Stainless steel is classified as such when it contains a minimum of 10.5% chromium, providing it with robust corrosion resistance attributed to the formation of a protective iron chromium oxide layer. These steels fall into five main categories: austenitic, duplex, ferritic, martensitic, and precipitation hardened. The first four categories are defined by their microstructures, while precipitation-hardened steels gain strength through heat treatment, exhibiting the highest strength among stainless steels with corrosion resistance superior to or equal to martensitic variants.
Duplex steels, though capable of achieving unparalleled strength through cold working, exhibit lower elongation. Generally, austenitics are the most expensive, ferritics are the most economical, and martensitics fall in between.
Stainless steels boast excellent corrosion and oxidation resistance, offering a diverse range of mechanical properties. They exhibit high creep and rupture strengths, maintain an attractive appearance with minimal upkeep, and do not become brittle at low temperatures.
While stainless steels offer exceptional properties, they come at a higher cost. Low thermal conductivity can lead to challenges such as distortion and residual stress during thermal treatments. Additionally, certain grades are prone to local corrosion and brittleness under specific conditions.
Austenitic alloys are found in the 200 and 300 series, with the former containing Cr, Ni, Mn, and N, and the latter featuring Cr, Mn, and Ni. The 400 series encompasses ferritic and martensitic steels, characterized by the presence of Cr and possibly C. The 500 series is martensitic, with low levels of Cr (<12%) and potentially some C.
Stainless steel finds application in various industries, including railway cars, trucks, trailers, food-processing equipment, sinks, stoves, cooking utensils, cutlery, flatware, scissors, architectural metalwork, jet-engine parts, chemical-processing equipment, surgical tools, furnace and boiler components, seawater applications, high-temperature environments, processing of corrosive liquids, and structural applications in corrosive environments, such as pulp and paper manufacturing.
Fe/<0.25C/10.5-30Cr/<15Ni/<10Mn/<5Mo with varying additions of Si, P, S
Impact of Composition
Steel with low carbon content and 4-6% chromium enhancements exhibit enhanced resistance to corrosion, attributed to the development of an iron chromium oxide layer on the surface. When the chromium concentration surpasses 12%, the protective oxide has the ability to self-heal when damaged, classifying these as genuine stainless steels. Elevated temperatures may lead to a local dip in chromium levels as chromium carbides form; this issue can be mitigated by maintaining low carbon content or binding carbon with stabilizing elements like Ti or Nb. As the chromium content increases, formability decreases. Furthermore, the addition of S and Se enhances machinability.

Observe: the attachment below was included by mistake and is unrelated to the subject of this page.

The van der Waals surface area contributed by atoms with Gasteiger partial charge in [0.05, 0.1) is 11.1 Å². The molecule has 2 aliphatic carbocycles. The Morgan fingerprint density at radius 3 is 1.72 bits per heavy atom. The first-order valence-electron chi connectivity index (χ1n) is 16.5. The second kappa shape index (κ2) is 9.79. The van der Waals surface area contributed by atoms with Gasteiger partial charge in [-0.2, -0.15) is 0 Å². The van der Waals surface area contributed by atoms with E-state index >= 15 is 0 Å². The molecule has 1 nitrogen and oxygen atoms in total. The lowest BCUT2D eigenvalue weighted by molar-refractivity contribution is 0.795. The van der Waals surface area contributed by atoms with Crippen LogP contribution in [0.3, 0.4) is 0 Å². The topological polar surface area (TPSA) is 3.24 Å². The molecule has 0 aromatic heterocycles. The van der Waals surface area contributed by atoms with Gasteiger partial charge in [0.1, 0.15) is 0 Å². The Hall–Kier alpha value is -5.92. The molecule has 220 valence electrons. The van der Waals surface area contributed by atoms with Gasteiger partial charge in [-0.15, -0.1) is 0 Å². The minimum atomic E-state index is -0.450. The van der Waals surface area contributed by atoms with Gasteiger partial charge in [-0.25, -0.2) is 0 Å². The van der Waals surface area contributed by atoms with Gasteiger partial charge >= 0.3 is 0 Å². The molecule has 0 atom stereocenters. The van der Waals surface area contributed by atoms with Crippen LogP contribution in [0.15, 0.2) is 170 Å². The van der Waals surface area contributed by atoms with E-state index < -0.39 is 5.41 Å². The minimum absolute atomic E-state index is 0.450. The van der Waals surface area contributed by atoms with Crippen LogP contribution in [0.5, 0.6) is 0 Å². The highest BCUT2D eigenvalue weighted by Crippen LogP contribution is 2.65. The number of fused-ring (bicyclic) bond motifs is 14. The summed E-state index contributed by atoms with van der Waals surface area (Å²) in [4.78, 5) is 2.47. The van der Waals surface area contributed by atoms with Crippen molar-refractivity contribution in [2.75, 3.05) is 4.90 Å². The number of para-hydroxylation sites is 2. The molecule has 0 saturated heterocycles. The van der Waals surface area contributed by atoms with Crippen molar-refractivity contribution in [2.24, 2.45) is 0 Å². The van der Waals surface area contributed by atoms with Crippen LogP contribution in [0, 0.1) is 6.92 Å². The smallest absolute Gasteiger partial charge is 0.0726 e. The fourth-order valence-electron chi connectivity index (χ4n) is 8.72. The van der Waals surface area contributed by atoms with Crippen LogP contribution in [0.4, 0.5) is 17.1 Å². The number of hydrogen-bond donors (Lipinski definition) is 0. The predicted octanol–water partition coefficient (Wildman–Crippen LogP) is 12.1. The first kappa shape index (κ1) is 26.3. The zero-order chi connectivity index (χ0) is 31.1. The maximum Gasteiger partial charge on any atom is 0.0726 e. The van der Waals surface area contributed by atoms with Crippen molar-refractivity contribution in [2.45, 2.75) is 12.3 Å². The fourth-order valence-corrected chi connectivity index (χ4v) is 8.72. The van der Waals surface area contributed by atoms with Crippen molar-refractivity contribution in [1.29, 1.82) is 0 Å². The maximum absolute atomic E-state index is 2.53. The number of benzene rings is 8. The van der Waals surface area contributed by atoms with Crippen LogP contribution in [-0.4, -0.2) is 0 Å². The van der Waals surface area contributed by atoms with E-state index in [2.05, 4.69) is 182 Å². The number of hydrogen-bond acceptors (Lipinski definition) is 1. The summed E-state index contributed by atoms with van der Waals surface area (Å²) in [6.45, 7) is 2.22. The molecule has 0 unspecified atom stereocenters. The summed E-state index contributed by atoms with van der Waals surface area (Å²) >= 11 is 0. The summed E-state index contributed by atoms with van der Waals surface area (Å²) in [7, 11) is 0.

Feedstocks & production:
Raw materials, including recycled stainless steel, recycled low-carbon steel, and chromium in the form of ferrochromium (a hard, brittle compound composed of approximately 80% Cr and 20% Fe), undergo melting in an electric furnace. Subsequently, the argon-oxygen decarburization process is employed to remove carbon (C) and nitrogen (N) without significant chromium loss to the slag. Additional alloying elements can be introduced through inoculation. The molten steel is then transformed into blooms, billets, and slabs, and it can also be shaped through metal powder formation or the vaporization process.
Stainless steel is accessible in various forms, including sheet, strip, bar, plate, and foil.
Stainless steel can undergo various forming processes, including hot-rolling, extrusion, deep drawing, and forging. While they generally exhibit favorable characteristics for cold-forming, formability diminishes with an increase in chromium content. Notably, low-carbon grades offer superior formability compared to other variants.
Machining is feasible, but due to the material’s toughness, it requires more time and is costlier than working with alloy and carbon steels. Effective cooling is essential during grinding owing to the low thermal conductivity.
Common heat treatment methods for all grades include annealing and stress-relieving. Precipitation grades undergo solution treatment and aging.
Various joining methods are applicable, such as welding, soldering, brazing, adhesive bonding, and fastening.
Stainless steel offers versatility in surface treatments, including electroplating, painting, powder-coating, mill finishes, pickling (only in the fully annealed condition), various descaling methods, mass finishing, grinding, polishing, buffing, passivation treatments, surface-blackening, coloring, terne coatings, thermal spraying, and surface modification techniques like ion implantation, laser-alloying, and laser melt/particle injection.
Prolonged exposure to elevated temperatures can lead to embrittlement in stainless steels. This phenomenon is attributed to the formation of the brittle ‘sigma phase’ at high temperatures, which coats grain boundaries. Regular checks are recommended for stainless steels utilized in high-temperature applications to monitor and mitigate potential embrittlement issues over time.